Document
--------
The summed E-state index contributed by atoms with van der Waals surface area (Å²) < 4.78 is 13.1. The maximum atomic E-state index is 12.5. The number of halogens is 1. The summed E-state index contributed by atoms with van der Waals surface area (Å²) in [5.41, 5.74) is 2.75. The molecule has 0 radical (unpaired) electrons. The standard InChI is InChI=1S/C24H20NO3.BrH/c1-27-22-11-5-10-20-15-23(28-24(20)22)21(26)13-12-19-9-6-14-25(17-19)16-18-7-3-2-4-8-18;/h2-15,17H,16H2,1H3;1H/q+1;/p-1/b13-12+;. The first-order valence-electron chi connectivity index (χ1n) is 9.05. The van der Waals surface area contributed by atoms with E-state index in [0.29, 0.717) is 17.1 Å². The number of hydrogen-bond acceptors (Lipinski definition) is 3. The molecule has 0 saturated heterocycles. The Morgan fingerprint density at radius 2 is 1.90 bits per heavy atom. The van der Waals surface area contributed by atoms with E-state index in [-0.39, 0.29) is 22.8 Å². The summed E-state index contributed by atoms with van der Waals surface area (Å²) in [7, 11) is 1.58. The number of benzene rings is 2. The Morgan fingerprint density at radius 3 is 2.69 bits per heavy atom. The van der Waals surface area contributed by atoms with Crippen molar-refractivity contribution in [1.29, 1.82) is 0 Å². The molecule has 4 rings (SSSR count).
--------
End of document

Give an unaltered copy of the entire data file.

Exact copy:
The summed E-state index contributed by atoms with van der Waals surface area (Å²) < 4.78 is 13.1. The maximum atomic E-state index is 12.5. The number of halogens is 1. The summed E-state index contributed by atoms with van der Waals surface area (Å²) in [5.41, 5.74) is 2.75. The molecule has 0 radical (unpaired) electrons. The standard InChI is InChI=1S/C24H20NO3.BrH/c1-27-22-11-5-10-20-15-23(28-24(20)22)21(26)13-12-19-9-6-14-25(17-19)16-18-7-3-2-4-8-18;/h2-15,17H,16H2,1H3;1H/q+1;/p-1/b13-12+;. The first-order valence-electron chi connectivity index (χ1n) is 9.05. The van der Waals surface area contributed by atoms with E-state index in [0.29, 0.717) is 17.1 Å². The number of hydrogen-bond acceptors (Lipinski definition) is 3. The molecule has 0 saturated heterocycles. The Morgan fingerprint density at radius 2 is 1.90 bits per heavy atom. The van der Waals surface area contributed by atoms with E-state index in [-0.39, 0.29) is 22.8 Å². The summed E-state index contributed by atoms with van der Waals surface area (Å²) in [7, 11) is 1.58. The number of benzene rings is 2. The Morgan fingerprint density at radius 3 is 2.69 bits per heavy atom. The van der Waals surface area contributed by atoms with Crippen molar-refractivity contribution in [1.29, 1.82) is 0 Å². The molecule has 4 rings (SSSR count).